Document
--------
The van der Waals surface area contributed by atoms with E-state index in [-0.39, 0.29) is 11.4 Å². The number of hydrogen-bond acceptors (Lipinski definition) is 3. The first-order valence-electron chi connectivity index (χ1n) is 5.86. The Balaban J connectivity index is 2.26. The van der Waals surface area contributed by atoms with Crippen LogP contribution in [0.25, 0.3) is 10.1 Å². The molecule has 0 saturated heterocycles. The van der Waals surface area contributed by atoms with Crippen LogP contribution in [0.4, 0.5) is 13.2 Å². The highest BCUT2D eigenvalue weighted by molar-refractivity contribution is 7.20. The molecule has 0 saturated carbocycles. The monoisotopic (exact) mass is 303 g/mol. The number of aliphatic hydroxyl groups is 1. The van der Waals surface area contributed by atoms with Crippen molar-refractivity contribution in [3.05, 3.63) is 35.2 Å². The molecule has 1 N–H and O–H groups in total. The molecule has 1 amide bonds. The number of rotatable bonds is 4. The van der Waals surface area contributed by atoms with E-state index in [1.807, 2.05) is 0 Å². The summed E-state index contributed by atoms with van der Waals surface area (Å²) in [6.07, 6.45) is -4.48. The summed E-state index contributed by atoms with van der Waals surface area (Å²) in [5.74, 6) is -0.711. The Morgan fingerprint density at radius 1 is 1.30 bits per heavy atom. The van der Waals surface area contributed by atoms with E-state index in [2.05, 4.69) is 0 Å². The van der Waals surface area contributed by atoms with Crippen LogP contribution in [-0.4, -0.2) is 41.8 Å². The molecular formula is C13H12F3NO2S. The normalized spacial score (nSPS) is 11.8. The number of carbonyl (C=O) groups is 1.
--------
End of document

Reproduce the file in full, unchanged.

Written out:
The van der Waals surface area contributed by atoms with E-state index in [-0.39, 0.29) is 11.4 Å². The number of hydrogen-bond acceptors (Lipinski definition) is 3. The first-order valence-electron chi connectivity index (χ1n) is 5.86. The Balaban J connectivity index is 2.26. The van der Waals surface area contributed by atoms with Crippen LogP contribution in [0.25, 0.3) is 10.1 Å². The molecule has 0 saturated heterocycles. The van der Waals surface area contributed by atoms with Crippen LogP contribution in [0.4, 0.5) is 13.2 Å². The highest BCUT2D eigenvalue weighted by molar-refractivity contribution is 7.20. The molecule has 0 saturated carbocycles. The monoisotopic (exact) mass is 303 g/mol. The number of aliphatic hydroxyl groups is 1. The van der Waals surface area contributed by atoms with Crippen molar-refractivity contribution in [3.05, 3.63) is 35.2 Å². The molecule has 1 N–H and O–H groups in total. The molecule has 1 amide bonds. The number of rotatable bonds is 4. The van der Waals surface area contributed by atoms with E-state index in [1.807, 2.05) is 0 Å². The summed E-state index contributed by atoms with van der Waals surface area (Å²) in [6.07, 6.45) is -4.48. The summed E-state index contributed by atoms with van der Waals surface area (Å²) in [5.74, 6) is -0.711. The Morgan fingerprint density at radius 1 is 1.30 bits per heavy atom. The van der Waals surface area contributed by atoms with E-state index in [2.05, 4.69) is 0 Å². The van der Waals surface area contributed by atoms with Crippen LogP contribution in [-0.4, -0.2) is 41.8 Å². The molecular formula is C13H12F3NO2S. The normalized spacial score (nSPS) is 11.8. The number of carbonyl (C=O) groups is 1.